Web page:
32 Article design Future buildings and their services. Strategic considerations for designers and clients. BORDASS W, LEAMAN A Building Research and Information, v.25 no.4, p.190-195 1997 N   briefing, post-occupancy, performance, usability, manageability. BRE-Library The authors explore strategic issues in briefing, design and operation of buildings and their services. Feedback from post-occupancy surveys suggests a need for better integration, less complication, and robust rather than optimum performance, with a concentration on ends rather than means. Emphasis must be given to usability, manageability and minimising downside risks. (Author abstract)
34 Article PROBE Probe: a method of investigation. COHEN R R, BORDASS W T, LEAMAN A, ET AL Proceedings of the CIBSE/ASHRAE Joint National Conference, Harrogate, UK, volume2, pp.201-207 29 Sept - Oct 1996 N   IAQ, design, health, control, usability, manageability BRE-Library A two-year research project is being undertaken on how buildings featured in the CIBSE journal have performed in practice. The PROBE (Post-occupancy Review of Building Engineering) project is a joint initiative between the CIBSE Journal, HGa Consulting Engineers, William Bordass Associates and Building Use Studies Ltd. Articles based on the PROBE reports appear at two month intervals in the CIBSE Journal, so readers can compare a building’s performance in use with the original design objectives. This paper describes the method of investigation employed in the PROBE studies, with commentary on its application in practice. (From author abstract)
35 Article design Future buildings and their services: strategic considerations for designers and their clients. BORDASS B, LEAMAN A Proceedings of the CIBSE/ASHRAE Joint National Conference, Harrogate, UK, volume 1, pp.88-96 29 Sept - 1 Oct 1996, N   benchmarks, briefing, post-occupancy, performance, usability, manageability. BRE-Library Post-occupancy evaluations of buildings, their services and their occupants, have been broadening out from single issues into all aspects of performance. More data, better described contexts, and developing benchmarks, are now allowing common features to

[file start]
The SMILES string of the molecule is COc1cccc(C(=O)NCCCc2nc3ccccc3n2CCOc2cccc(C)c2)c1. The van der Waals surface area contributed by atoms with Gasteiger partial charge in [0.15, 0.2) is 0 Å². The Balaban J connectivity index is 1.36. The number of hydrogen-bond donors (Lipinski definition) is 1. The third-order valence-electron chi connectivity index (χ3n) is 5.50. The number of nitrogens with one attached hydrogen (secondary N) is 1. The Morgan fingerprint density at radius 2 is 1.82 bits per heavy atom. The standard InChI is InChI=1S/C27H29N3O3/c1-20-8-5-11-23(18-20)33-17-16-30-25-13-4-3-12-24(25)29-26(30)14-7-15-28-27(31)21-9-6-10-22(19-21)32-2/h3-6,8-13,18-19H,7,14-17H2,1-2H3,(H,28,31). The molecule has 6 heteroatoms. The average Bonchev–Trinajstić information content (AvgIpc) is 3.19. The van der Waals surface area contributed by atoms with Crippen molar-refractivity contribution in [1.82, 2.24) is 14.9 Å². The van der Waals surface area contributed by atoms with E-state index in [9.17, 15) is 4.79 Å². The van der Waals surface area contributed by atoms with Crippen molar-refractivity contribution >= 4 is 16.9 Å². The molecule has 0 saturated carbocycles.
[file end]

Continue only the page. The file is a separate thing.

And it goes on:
36 Article Comfort Comfort, control and energy efficiency in offices. BORDASS W T, BROMLEY A K R, LEAMAN A J Building Research Establishment (BRE) BRE Information Paper IP 3/95 Garston, BRE, 1995, 4pp. 1995 N   comfort, energy efficiency, control,design. BRE-Library In well-designed and well-managed buildings, comfort and energy efficiency can go together. Occupants should enjoy reasonable comfort under automatic control, but should also be able to alleviate discomfort manually when necessary. BRE studies show that i
37 Article manageability Designing for manageability. LEAMAN A Building Services (CIBSE Journal), v.15 no.3, p.30-31 1993 N   control, design, manageability, energy efficiency BRE-Library On the basis of a year-long study of how people make use of controls in buildings, the author suggests that response time is one of the most important factors in providing a working environment acceptable to occupants. The time taken for the building to
39 Article productivity Further findings from the Office Environment Survey: Productivity RAW G J, ROYS M S, LEAMAN A. Building Research Establishment (BRE) Proceedings of Indoor Air '90, Toronto, v.1, p231-236 Jul-90 N   productivity, working environment, building favtors. BRE-Library This paper presents further analysis of data obtained in the "Office Environment Survey". Productivity was measured by workers’ ratings of the extent to which physical conditions in the working environment affected their productivity. Productivity was sig